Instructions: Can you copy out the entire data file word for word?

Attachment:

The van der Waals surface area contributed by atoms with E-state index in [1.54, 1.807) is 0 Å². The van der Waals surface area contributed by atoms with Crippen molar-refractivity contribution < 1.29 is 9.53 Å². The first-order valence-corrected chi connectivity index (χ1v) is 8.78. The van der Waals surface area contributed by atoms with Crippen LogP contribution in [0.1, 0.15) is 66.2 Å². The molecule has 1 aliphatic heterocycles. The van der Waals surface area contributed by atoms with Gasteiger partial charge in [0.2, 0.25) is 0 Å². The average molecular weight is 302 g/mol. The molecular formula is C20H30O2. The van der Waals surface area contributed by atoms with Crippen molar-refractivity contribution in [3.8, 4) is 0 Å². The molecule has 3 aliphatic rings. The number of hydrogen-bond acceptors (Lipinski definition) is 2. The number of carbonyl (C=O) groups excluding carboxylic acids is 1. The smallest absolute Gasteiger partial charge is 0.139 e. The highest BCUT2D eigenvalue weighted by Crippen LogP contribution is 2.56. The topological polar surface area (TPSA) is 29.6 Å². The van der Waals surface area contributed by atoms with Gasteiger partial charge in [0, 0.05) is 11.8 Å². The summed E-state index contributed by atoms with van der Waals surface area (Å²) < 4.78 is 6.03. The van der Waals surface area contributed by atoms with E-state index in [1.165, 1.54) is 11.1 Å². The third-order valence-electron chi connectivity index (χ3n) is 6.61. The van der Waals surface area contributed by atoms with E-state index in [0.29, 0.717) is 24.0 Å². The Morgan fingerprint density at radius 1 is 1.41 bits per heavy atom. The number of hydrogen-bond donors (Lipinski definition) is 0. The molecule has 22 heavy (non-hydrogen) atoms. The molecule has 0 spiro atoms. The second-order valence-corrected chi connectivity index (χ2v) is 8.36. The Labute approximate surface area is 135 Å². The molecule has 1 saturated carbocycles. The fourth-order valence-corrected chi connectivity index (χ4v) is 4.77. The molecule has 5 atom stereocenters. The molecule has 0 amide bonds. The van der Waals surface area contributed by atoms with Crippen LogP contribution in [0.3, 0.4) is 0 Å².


The van der Waals surface area contributed by atoms with E-state index in [1.54, 1.807) is 0 Å². The van der Waals surface area contributed by atoms with Crippen molar-refractivity contribution < 1.29 is 9.53 Å². The first-order valence-corrected chi connectivity index (χ1v) is 8.78. The van der Waals surface area contributed by atoms with Crippen LogP contribution in [0.1, 0.15) is 66.2 Å². The molecule has 1 aliphatic heterocycles. The van der Waals surface area contributed by atoms with Gasteiger partial charge in [0.2, 0.25) is 0 Å². The average molecular weight is 302 g/mol. The molecular formula is C20H30O2. The van der Waals surface area contributed by atoms with Crippen molar-refractivity contribution in [3.8, 4) is 0 Å². The molecule has 3 aliphatic rings. The number of hydrogen-bond acceptors (Lipinski definition) is 2. The number of carbonyl (C=O) groups excluding carboxylic acids is 1. The smallest absolute Gasteiger partial charge is 0.139 e. The highest BCUT2D eigenvalue weighted by Crippen LogP contribution is 2.56. The topological polar surface area (TPSA) is 29.6 Å². The van der Waals surface area contributed by atoms with Gasteiger partial charge in [0, 0.05) is 11.8 Å². The summed E-state index contributed by atoms with van der Waals surface area (Å²) < 4.78 is 6.03. The van der Waals surface area contributed by atoms with E-state index in [1.165, 1.54) is 11.1 Å². The third-order valence-electron chi connectivity index (χ3n) is 6.61. The van der Waals surface area contributed by atoms with E-state index in [0.29, 0.717) is 24.0 Å². The Morgan fingerprint density at radius 1 is 1.41 bits per heavy atom. The number of hydrogen-bond donors (Lipinski definition) is 0. The molecule has 22 heavy (non-hydrogen) atoms. The molecule has 0 spiro atoms. The second-order valence-corrected chi connectivity index (χ2v) is 8.36. The Labute approximate surface area is 135 Å². The molecule has 1 saturated carbocycles. The fourth-order valence-corrected chi connectivity index (χ4v) is 4.77. The molecule has 5 atom stereocenters. The molecule has 0 amide bonds. The van der Waals surface area contributed by atoms with Crippen LogP contribution in [0.3, 0.4) is 0 Å².